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Another important case was recently decided by the California Appellate courts which declared that the trial court’s jurisdiction to make child support orders survives the dissolution of a temporary restraining order.  The facts behind Moore v. Bedard (DCSS) (2013) (Cal.App.4th) are as follows:

Wife requested domestic violence restraining orders to protect her from her Husband who was the father of their three (3) children.  Her request for DVPO’s also asked for child custody, visitation, and child support orders that would modify orders previously entered.  A TRO was entered but never served.  When the matter came on for hearing the parties stipulated to orders that dissolved the temporary restraining order.  The stipulation also resolved child support issues and other monetary issues.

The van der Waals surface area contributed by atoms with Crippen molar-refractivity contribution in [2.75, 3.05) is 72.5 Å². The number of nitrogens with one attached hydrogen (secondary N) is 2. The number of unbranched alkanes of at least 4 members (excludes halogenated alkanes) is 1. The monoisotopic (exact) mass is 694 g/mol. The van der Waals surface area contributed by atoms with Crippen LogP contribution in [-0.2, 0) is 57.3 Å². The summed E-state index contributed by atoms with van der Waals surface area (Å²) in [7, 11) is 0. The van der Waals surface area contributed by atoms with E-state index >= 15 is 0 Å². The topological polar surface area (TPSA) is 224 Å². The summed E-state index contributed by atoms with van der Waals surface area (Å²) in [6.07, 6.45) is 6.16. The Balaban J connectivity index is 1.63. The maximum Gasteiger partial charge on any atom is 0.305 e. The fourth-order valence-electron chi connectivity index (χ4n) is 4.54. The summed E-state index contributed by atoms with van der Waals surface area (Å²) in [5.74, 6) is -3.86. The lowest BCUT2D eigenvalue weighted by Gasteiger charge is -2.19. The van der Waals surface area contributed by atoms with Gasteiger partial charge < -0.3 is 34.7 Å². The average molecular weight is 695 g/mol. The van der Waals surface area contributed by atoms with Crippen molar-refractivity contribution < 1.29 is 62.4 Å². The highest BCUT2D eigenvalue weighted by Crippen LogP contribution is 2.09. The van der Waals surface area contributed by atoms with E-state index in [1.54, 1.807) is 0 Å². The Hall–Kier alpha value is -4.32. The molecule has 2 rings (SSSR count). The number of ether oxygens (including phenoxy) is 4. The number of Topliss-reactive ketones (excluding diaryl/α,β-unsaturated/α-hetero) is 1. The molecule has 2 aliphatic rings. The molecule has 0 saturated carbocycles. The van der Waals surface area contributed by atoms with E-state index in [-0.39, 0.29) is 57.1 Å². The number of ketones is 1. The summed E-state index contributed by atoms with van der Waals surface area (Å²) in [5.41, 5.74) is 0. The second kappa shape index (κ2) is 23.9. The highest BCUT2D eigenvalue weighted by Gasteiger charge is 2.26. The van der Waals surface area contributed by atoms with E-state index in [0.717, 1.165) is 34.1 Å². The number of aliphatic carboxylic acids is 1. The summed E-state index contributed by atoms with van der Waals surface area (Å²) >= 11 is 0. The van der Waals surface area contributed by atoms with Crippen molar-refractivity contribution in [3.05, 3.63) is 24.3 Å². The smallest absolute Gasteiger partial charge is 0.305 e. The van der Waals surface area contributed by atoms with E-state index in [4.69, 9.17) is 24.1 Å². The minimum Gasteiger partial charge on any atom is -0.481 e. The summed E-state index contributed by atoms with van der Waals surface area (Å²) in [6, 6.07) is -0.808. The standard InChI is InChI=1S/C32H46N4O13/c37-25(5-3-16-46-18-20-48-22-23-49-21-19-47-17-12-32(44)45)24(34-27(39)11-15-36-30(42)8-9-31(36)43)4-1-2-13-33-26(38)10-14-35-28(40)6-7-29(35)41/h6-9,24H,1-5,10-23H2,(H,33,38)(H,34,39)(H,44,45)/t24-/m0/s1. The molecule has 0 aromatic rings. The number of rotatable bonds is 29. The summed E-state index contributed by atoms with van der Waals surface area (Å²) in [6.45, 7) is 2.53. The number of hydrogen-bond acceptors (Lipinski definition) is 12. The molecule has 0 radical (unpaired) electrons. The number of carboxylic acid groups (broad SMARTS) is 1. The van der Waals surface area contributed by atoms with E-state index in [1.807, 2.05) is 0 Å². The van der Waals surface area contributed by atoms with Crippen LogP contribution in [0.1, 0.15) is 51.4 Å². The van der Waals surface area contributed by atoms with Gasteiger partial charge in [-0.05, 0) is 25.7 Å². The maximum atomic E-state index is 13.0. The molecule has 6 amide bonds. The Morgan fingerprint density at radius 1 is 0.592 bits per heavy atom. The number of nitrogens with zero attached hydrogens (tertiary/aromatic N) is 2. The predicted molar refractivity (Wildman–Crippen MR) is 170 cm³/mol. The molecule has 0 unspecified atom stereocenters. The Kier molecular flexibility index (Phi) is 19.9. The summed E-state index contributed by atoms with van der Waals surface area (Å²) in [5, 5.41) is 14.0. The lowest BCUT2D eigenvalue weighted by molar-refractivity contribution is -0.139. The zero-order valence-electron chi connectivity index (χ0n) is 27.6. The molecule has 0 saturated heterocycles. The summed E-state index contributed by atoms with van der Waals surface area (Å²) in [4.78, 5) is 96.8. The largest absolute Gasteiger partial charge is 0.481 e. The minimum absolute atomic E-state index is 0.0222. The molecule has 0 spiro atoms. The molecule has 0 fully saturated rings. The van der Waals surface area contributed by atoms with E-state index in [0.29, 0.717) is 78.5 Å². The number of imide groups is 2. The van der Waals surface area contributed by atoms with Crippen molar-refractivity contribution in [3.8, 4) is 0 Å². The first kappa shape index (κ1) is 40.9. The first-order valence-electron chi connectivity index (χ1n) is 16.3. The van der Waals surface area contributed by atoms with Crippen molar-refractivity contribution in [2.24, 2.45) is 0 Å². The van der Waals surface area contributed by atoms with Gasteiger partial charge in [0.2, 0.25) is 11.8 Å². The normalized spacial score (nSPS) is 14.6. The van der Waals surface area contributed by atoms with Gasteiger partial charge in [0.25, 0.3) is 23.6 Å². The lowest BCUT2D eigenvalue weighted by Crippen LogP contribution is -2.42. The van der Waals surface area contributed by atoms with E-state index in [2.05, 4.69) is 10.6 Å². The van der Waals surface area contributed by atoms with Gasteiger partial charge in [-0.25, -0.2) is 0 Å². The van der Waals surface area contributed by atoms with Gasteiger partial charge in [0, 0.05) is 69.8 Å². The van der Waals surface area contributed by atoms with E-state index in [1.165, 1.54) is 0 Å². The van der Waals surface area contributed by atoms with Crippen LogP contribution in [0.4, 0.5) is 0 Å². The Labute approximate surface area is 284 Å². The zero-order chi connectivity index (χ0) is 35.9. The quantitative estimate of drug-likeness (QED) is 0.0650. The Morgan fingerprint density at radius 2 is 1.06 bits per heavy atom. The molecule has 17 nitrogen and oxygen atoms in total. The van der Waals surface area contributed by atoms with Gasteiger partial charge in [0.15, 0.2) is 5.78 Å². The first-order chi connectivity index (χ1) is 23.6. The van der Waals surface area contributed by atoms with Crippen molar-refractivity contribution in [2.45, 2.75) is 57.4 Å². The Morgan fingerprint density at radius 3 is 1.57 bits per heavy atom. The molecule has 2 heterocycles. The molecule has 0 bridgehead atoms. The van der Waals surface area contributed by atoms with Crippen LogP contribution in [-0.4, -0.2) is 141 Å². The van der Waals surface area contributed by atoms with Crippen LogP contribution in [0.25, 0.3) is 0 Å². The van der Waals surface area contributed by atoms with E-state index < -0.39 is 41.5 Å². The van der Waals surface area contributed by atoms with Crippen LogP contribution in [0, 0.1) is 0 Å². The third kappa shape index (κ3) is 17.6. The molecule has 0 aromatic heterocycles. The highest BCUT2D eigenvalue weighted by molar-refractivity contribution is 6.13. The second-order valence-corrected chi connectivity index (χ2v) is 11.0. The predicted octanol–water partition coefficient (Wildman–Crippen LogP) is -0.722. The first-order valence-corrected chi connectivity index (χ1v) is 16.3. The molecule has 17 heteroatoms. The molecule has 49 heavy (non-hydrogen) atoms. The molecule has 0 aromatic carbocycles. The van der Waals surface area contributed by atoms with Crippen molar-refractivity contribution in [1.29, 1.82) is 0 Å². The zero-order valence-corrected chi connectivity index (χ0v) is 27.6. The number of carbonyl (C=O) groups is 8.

Three years later, the Riverside County DCSS filed a substitution of payee form designating it as the payee of child support.  In 2010 and early 2011, various enforcement actions, including a bank levy, were undertaken and several hearings were held.  Two years after that, Husband filed a request for a hearing to modify child support.  There, the trial court found there were no restraining orders in place and dismissed the case.  Regarding child support, the court referred the parties to DCSS, and it ordered the entire action to be dismissed.